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2007 Harley-Davidson Night Rod Special Road Test


by Pascal Bastien ,

Introduced in 2003 by Harley-Davidson, the V-Rod was not a mere evolution but rather an all-new breed of motorcycles. It also marked the arrival of the new Revolution engine, the brand's first liquid-cooled powerplant. The V-Rod is defined as a performance cruiser, combining cutting-edge muscle with a sportier riding position than what the Milwaukee-based manufacturer is used to offer.

The Night Rod Special displays a bold masculine look... for those who happen to like it.

Dracula's bike
For 2007, Harley-Davidson introduced an all-new variant of its modern thoroughbred. Joining a well-stocked lineup, the Night Rod Special left me marvelling at the work of Harley designers as soon as I laid my eyes on it. This machine is drop-dead sublime with its hellish looks. The all-black engine, black dual tailpipes with brushed-aluminum trim and gigantic 240-mm rear tire captivate onlookers like a powerful magnet.

Once you stop drooling over the bike's styling, you can take a closer look at its massive 60-degree V-twin. At idle, this liquid-cooled engine produces a steady, gruff howl. Despite the quiet operation and lack of vibrations, it remains extremely virile. True, the magic of Harley's pushrod engines is absent, but the powerband is still exemplary. This twin-cylinder delivers plenty of low- and mid-range torque. And beyond 5,000 rpm, it unleashes like hell. Under full acceleration, you'll get the impression of riding a 4-cylinder motorcycle. A real catapult!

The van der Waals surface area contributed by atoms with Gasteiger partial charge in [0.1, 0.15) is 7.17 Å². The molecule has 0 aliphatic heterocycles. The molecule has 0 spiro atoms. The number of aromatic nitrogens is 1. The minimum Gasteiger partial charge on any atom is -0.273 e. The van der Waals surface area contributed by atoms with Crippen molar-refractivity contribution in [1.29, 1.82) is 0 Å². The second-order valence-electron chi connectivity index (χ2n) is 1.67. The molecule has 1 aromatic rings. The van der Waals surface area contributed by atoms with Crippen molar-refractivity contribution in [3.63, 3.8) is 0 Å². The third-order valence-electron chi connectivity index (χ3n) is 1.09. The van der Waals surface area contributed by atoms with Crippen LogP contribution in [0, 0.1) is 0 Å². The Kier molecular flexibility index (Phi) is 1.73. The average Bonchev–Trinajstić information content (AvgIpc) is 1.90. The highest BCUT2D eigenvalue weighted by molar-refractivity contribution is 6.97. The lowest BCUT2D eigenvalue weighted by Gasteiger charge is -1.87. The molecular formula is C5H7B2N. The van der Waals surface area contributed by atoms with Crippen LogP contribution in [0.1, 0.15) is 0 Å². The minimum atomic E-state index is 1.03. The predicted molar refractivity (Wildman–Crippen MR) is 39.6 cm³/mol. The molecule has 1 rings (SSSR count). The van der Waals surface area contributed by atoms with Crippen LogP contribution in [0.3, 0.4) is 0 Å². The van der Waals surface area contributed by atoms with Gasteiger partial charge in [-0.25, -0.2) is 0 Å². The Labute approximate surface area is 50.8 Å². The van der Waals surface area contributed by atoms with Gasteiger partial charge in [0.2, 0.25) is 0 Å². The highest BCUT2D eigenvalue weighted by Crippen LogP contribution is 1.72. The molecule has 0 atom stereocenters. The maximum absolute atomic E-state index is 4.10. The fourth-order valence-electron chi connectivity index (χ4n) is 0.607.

Rigidity and precision
In normal riding conditions, the Night Rod Special offers average fuel economy, but as soon as you increase the pace, it burns up to 9 liters of liquid gold per 100 kilometers, which is considerable. Also, the engine becomes very hot when put to the test; performance is not affected but you will definitely feel the heat on your legs after a couple of minutes. The five speeds of the transmission seem well spaced and precise, although shifts are a bit on the rough side (but still much smoother than with other Harleys powered by the old V-twin). It's arguably the best transmission this company has ever built.

The stretched riding position is not suited for small body types.
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